China will today set a target for its economy to grow at around 5% of GDP in 2024, effectively on par with 2023, an official working paper released today said, among the slowest rates announced in decades.

This goal will be formalized later in the day during the proceedings of the National People’s Congress, the Chinese parliament. It is quite close to analysts’ forecasts.

To achieve this, Beijing aims to run a deficit of 3%, up from 3.8% last year.

At the same time, the goal for inflation is to hover around 3% and for employment to create 12 million jobs in the cities, so that the unemployment rate does not exceed 5.5%.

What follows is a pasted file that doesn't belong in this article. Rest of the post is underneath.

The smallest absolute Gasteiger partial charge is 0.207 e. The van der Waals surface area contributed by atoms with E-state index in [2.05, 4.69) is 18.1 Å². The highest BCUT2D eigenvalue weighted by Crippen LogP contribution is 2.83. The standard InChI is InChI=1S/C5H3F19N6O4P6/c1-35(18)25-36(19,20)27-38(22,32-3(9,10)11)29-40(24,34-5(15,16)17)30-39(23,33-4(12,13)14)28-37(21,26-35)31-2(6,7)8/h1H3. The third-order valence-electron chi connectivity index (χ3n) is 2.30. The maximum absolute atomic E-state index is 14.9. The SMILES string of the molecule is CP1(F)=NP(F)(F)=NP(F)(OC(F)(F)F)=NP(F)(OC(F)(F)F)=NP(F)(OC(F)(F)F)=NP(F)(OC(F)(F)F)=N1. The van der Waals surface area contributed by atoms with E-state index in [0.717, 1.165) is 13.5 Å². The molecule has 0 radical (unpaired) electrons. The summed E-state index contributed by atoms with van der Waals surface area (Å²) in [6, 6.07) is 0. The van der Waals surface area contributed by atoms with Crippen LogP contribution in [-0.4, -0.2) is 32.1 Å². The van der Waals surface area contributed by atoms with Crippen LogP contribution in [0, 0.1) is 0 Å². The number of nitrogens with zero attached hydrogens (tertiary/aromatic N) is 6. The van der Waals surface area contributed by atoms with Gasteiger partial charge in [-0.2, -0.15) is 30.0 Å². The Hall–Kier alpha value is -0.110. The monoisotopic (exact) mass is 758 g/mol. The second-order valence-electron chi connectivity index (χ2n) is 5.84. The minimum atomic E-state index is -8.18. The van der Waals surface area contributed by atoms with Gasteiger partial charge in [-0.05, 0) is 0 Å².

China’s council will hear Premier Li Chiang’s first debriefing speech later this week.

China’s economy grew at a rate of 5.2 percent in 2023. The growth target this year will be harder to meet as the boost provided by the lifting of pandemic restrictions wanes, Western analysts say.

The real estate crisis, deflation, the rapid decline of the stock market and the debts of local governments are causing headaches for the Chinese political leadership, which has to make decisions to guarantee the long-term development perspective.

The International Monetary Fund (IMF) predicts that China will grow at a rate of 4.6% this year and that its economy will slow further in the medium term, to about 3.5% in 2028.